Games » Minnesota TwinsApr29
Is Dyson worth more off the bench?
If you’re a Royals fan you already know what Jarrod Dyson did last night. (Just in case: Jarrod came out as a pinch runner in the 8th, stole second, made the catcher rush, which sent the ball into center field, which allowed Wilson Betemit to score from third and Dyson to advance to third and THEN scored on a sacrifice fly to shortstop. Just your routine F6 sac.)
So I asked Ned Yost which was more valuable: Dyson’s speed over nine innings or Dyson’s speed exactly when you need it? Ned had an interesting answer: if he brings Dyson off the bench, Jarrod is guaranteed to be on base. (So much for the old ‘you can’t steal first’ theory. Apparently, you can borrow it.) Not only is Dyson guaranteed to be on base as a pinch runner, but he’s almost guaranteed to be a pinch runner in a crucial situation, why else would he be out there? Exercise?
Yost said they knew it would be better for Dyson’s development to play every day in the minors, but also knew he could help the Royals win games right now. Last night he did.
The key to the Dyson play was the presence of mind to go back and tag on a ball that looked like a hit and the fact that the shortstop was moving away from the infield. (I can have two keys, can’t I?) If an outfielder catches that ball moving forward there will be a strong throw to the plate. An infielder moving backwards: not so much. (Dyson not only beat the throw, he beat it easily.)
The Royals did look like a different team playing in Kauffman. Chen gave up one home run and it was a solo shot.
The Royals guessed right on a Twins suicide squeeze attempt and pitched out. The pitch out was called by, guess who? Jason Kendall. Yost is letting Jason handle the running game defensively. I told you the guy needs something to do during games so he won’t go nuts. It looks like Ned agrees with me.
Chris Getz did another of those little things that help win games: he started the game with a 10-pitch at-bat. No matter how the at-bat turns out, it’s a good one. He popped out to short, but made Scott Baker work, which gave his teammates a good look at Baker’s stuff and contributed to the Twins pitcher leaving the game after 6 and 1/3.
Outstanding defensive plays all over the yard last night: Alex Gordon’s diving catch is obvious, but he also ran a great route to turn a double into a single, Brayan Pena had another block of a pitch in the dirt with a runner on third that saved a run and Alcides Escobar had another crazy good play that Kila Ka’aihue dropped for an error. (Two things about that play: Kila’s play wasn’t easy. He was fully extended to his right and caught the ball in the very tip of his first baseman’s mitt. It then rolled out. I asked Chris Getz if I could give an outstanding play to Esky when no out was recorded. These are the kind of moral questions that keep philosophers up at night. Since Socrates wasn’t available we decided Esky had done his part and shouldn’t be penalized for someone else’s play.)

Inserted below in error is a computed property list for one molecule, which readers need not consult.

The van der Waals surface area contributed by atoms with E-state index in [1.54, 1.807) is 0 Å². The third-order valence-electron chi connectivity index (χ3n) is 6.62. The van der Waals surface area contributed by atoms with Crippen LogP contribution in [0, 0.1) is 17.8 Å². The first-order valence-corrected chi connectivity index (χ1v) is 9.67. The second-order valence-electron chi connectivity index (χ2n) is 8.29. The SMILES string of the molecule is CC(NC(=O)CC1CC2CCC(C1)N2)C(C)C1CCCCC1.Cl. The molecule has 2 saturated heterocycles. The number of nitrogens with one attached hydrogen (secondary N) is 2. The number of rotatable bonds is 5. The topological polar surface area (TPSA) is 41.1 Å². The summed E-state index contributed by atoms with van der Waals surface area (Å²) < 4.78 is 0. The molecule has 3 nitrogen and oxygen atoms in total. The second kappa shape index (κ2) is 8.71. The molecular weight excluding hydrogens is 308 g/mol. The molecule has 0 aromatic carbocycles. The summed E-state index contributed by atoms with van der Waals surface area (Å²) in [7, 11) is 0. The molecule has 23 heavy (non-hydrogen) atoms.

I was all set to give Wilson Betemit heads-up base running points for standing in front of the shortstop until the last second on Kila Ka’aihue’s 8th inning single. (It went off Alexi Casilla’s glove.) Unfortunately, Wilson told the truth and said he was just trying to avoid getting hit by the ball. Dude, you got to learn that a well-placed lie is the key to happiness and getting extra points in our system.
A courtesy cleaning
In the bottom of the second Brayan Pena fouled a pitch off the Twins catcher’s mask. Drew Butera appeared to have his bell at least partially rung, so home plate umpire, Marty Foster, came out and cleaned off the plate. This is a courtesy umpires extend to catchers whenever they think a break is needed.
Another point of interest: the umpire always cleans the plate while facing the backstop. Pointing your rear end at the crowd is considered discourteous, so I guess that tells you what they think of pitchers.
Heads or tails?
In a recent game Alex Gordon stole second and then third. He went into second head first and third feet first, why? Alex said he slides head first when he’s not sure he’ll be safe (it’s faster) and feet first when he thinks he’s got it. He also pointed out that when you’re sliding into second the throw is coming from behind and at third the throw is coming from the side, so it’s easier to see how close the play will be at third.
I’d say this is more useless information to clutter the attic of your brain, but this might come in handy at the next company softball game. You might beat out a close play thanks to me and Alex Gordon, but mainly Alex Gordon.
Pelota or ball?
I asked Chris Getz if he communicated with Alcides Escobar in English or Spanish and he said the most basic ‘Spanglish’, but a ball was a ball, not a pelota. Either one would work, but the basic communication, like “Got it, got it, got it” has to be agreed upon beforehand.
I was once getting some outfield instruction from former Royal Tom Poquette and he said we should yell, “Got it” once we were sure we could catch it. I asked. “What if you’ve never been sure in your life?”
How do you say “I might be able to catch it, but on the whole, due to past experience, I prefer that you take it” in espanol?
Another pregame show
My ability to talk for five minutes without dropping a profanity (surprising everyone who knows me) has earned me another appearance on tonight’s Fox Sports pregame show. Apparently, my wardrobe will be one of the subjects. I told Joel Goldberg I was a little nervous the first time, right up until Paul Splittorff started giving me a hard time. Then I was in my element.
Look for more insult-trading tonight. We might even work in some actual information.